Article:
Monday, October 5, 2009

SPECIAL FEATURE 501ST INTERVIEW "IT'S ALL ABOUT THE MEMBERS" with GINA CANADY by Denise Vasquez


All material on this website ©2008 & ©2009 by Denise Vasquez
All rights reserved


Gina Canady Adler is not only a member of the 501st Legion, she is also an amazing artist with a heart of gold which emanates through her work!


I had the pleasure of meeting Gina & seeing her beautiful work of art in person during the 501st mixer @Dragon Con. Gina created a very special piece which was presented during the induction of R2-KT during Dragon Con. The presentation of Gina’s piece left no dry eye in the venue! Her beautiful spirit & amazing art is the focus of this feature. Gina was kind enough to take a moment out of her busy schedule to talk to me about her life, art and her process...


Please tell us a little about yourself...

Hmmm well lets see...

I am a wife and mother of 3 children( my best 3D art work to date. J ) Currently my family and I live in the mountains of Virginia in a somewhat forgotten Victorian boom town. Population some wher e around 400 I think It’s small and quiet and I like it. I am the 4th generation living on our property that was bought by my great, great grandfather after the Victorian hotel that use to stand here burnt to the ground. It gives us a rare opportunity to dig into the past, my oldest son uses it as his own
personal archeological pit and it has a heavy mental influence on much of my art.

I am the daughter of a scientist and a drama major; I get my geek pretty
honest.

A few of my oddities are...

I collect sand, I love comparing the differences...
I am a chocoholic; dark chocolate is the best thing ever! I’m easily amused and I’m OCD about mowing the lawn. My first exposure to art was a combination of my parents and my maternal grandmother she was always doing some kind of art or craft. I use to get letters every week from my father during his tour in the Vietnam War. They all included a drawing, simple things like ducks, jeeps, his desk and office or the banana tree that use to sit outside his window. Art was his hobby. I don’t remember if I had started drawing at that point but I am often reminded by my mother that it wasn’t long after my Dad returned home that I did. She said I use to sit and watch my Dad draw and paint for hours and in one incident upsetting my grandmother very much. See my Dad use to draw people upside down using that whole “left side of your brain” thing. How or why I don’t remember but I found a black permanent marker and was drawing on my grandmother’s white wall in the formal dinning room. Needless to say I was in very big trouble by my parents and grandmother, but my grandfather being who he was sat quietly and just stared at it. He brought out the fact that I had drawn an upside down woman on the wall. I don’t know how old I was at that point but I think plenty of paper, pencils and crayons were in constant supply in the house after that. I’ve never really had any formal art training. Yeah sure I took art in Jr. High and High school but my teachers quickly came to a point that they would often give the class an assignment and give me something different to do that was a little more advanced.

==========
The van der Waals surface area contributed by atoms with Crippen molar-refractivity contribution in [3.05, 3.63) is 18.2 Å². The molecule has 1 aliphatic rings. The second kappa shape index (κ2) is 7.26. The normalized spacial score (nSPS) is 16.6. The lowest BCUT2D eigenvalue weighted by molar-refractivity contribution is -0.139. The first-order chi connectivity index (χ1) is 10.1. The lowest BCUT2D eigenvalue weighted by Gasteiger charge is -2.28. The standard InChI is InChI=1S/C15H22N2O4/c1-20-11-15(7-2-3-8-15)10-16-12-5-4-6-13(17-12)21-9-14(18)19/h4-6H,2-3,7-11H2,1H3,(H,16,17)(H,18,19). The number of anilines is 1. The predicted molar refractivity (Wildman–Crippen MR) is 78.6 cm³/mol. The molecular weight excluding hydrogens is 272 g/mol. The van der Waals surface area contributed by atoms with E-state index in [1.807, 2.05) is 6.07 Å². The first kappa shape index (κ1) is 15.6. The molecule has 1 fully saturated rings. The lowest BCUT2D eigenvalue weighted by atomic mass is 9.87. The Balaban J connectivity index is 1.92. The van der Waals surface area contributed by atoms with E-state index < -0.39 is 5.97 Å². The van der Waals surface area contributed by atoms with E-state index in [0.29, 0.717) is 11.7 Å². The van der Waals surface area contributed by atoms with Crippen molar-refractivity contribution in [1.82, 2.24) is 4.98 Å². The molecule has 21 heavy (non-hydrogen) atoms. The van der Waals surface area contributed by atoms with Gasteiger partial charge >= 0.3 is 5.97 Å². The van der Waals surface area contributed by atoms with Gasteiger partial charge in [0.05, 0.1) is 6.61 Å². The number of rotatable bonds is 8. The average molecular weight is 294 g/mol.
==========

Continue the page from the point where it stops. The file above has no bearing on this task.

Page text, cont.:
I do have an aunt that is a formally trained traditional artist and after I
graduated high school I spent 1 summer with her at her print shop as an
apprentices but it was mostly cleaning, hand tarring paper and helping roll
the press for the copper etching print jobs that came in. The only bad thing
about that time of my life is I didn’t have a focus. I only kind of knew what
kind of art I wanted to do but didn’t know how to go about it. I had the